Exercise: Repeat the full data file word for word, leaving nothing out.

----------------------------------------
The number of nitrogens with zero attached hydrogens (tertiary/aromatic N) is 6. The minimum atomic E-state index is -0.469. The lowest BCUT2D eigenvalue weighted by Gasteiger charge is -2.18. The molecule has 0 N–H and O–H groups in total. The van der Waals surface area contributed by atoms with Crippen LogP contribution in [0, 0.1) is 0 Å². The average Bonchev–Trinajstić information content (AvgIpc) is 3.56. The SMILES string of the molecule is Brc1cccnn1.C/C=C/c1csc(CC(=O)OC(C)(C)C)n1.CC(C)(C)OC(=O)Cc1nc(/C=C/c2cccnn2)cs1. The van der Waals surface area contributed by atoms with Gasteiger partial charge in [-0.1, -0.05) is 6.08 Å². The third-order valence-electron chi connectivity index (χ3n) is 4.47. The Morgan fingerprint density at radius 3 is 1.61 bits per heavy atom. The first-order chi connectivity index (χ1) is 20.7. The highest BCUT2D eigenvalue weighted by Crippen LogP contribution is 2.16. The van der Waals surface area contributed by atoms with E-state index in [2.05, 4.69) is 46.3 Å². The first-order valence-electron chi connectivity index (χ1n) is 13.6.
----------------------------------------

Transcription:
The number of nitrogens with zero attached hydrogens (tertiary/aromatic N) is 6. The minimum atomic E-state index is -0.469. The lowest BCUT2D eigenvalue weighted by Gasteiger charge is -2.18. The molecule has 0 N–H and O–H groups in total. The van der Waals surface area contributed by atoms with Crippen LogP contribution in [0, 0.1) is 0 Å². The average Bonchev–Trinajstić information content (AvgIpc) is 3.56. The SMILES string of the molecule is Brc1cccnn1.C/C=C/c1csc(CC(=O)OC(C)(C)C)n1.CC(C)(C)OC(=O)Cc1nc(/C=C/c2cccnn2)cs1. The van der Waals surface area contributed by atoms with Gasteiger partial charge in [-0.1, -0.05) is 6.08 Å². The third-order valence-electron chi connectivity index (χ3n) is 4.47. The Morgan fingerprint density at radius 3 is 1.61 bits per heavy atom. The first-order chi connectivity index (χ1) is 20.7. The highest BCUT2D eigenvalue weighted by Crippen LogP contribution is 2.16. The van der Waals surface area contributed by atoms with E-state index in [2.05, 4.69) is 46.3 Å². The first-order valence-electron chi connectivity index (χ1n) is 13.6.